I had made it back to the city and was on my last 10km stretch back home, when I punctured yet again! This time, I had no spare tube and was without cash. Was trying to figure out how to get home after being out all day, it was now 3.30pm. My actual riding time was almost 4.5 hours for just over 90kms but somehow with all the stops on the mountain including the coffee stops, it became a 10 hour day! I thought about rimming it all the way back home, but decided against it and made it to the nearby Shilin MRT Subway Station to try and get on the train without money! I was immediately approached by a guard who informed me in Chinese that I could not bring the bike in, but can go to the next station to take bike on MRT. I explained my situation to the guard, telling him that I could not ride the bike and if I put the bike into plastic bags it would be ok to get on. I also told him that I did not have my MRT card with me and about the possibility of getting on with no-charge or pay later. He called the manager of the station and she was quite adament that I would not be able to get on. I kept jabbering at her in my Chinese to explain as best as I could and when she saw that I could take both my wheels off quite easily, she got me some big clear plastic bags (one for the wheels and the other for the frame) and then she got me a ticket to which she told me that next time I passed through the station, I would have to pay $25NT. I was then escorted by the guard up the elevator to the platform, and it turned out that he was also a cyclist and was asking me questions about where I went today etc. I ended up becoming friends with the guard and exchanging contact details.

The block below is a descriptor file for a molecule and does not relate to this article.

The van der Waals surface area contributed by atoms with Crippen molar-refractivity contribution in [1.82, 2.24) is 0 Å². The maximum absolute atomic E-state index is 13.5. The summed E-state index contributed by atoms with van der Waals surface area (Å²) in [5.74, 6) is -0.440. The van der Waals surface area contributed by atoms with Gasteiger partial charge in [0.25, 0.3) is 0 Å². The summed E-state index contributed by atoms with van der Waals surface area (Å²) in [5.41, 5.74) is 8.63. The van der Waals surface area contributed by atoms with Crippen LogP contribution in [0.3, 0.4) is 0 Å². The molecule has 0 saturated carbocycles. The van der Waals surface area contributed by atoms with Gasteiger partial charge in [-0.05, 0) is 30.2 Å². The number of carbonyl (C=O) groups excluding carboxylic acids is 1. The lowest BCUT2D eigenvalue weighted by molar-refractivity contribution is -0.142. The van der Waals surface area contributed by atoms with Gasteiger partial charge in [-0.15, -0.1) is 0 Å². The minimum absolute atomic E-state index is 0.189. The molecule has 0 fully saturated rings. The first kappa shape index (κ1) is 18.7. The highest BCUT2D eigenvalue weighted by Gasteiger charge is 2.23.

put my bike into plastic bags I can take it on the train
Overall statistics for the day:
  • 91kms
  • 4hrs 23mins
  • Average power 151 watts
  • Best 10min power was 337 watts (4.1w/kg)
  • Two major mountain peaks - 17km each - total climbing 32kms
  • Used up 2337 calories for the day - only had 1 x banana, 1 x Oatmeal Raisin Bar, 2 x REV 3 Surge drinks, 2 x bottles of water, 1 x coke, and 2 x Hammer Gels for the 10 hour day. I was pretty hungry by the time I got home!

Thursday, November 5, 2009

Epic Training Ride with Power

Today was a fantastic day here in Taipei City and I wanted to get a good long training ride in. My last big training ride (apart from the 3hours yesterday) was the Epic Ride in Taiwan however this time I did not bonk or puncture. In fact this ride was one of the best and most scenic of rides I have done to date here in Taiwan.

I have included a snap-shot of my power file for those who are interested in power numbers and will attempt to refer to the graph in my posting. For a larger view you can click on the image.

The ride consisted of two decent sized mountain climbs - the first one was out of Danshui on Highway 101 up through Sanzhi (10kms) and this climb was also the one used during the Deaflympics Road-race. The second climb was out of Jinshan (opposite the 7-11 store) and climbed up over 16kms on Yangming Mountain Rd. I did both of these climbs at tempo to LT (latate threshold) power, you will see on the graph that my power (yellow line) along with torque (purple line) jumps up considerably. The data before the first climb was quite erratic with lots of surges and coasting due to heavy traffic in Taipei City. Once I was closer to Danshui, my power was alot more consistent.

Hill-climb 1 stats:

Distance: 9.5km
Time: 24:46
Avg power: 256 watts
Avg speed: 22.8km/h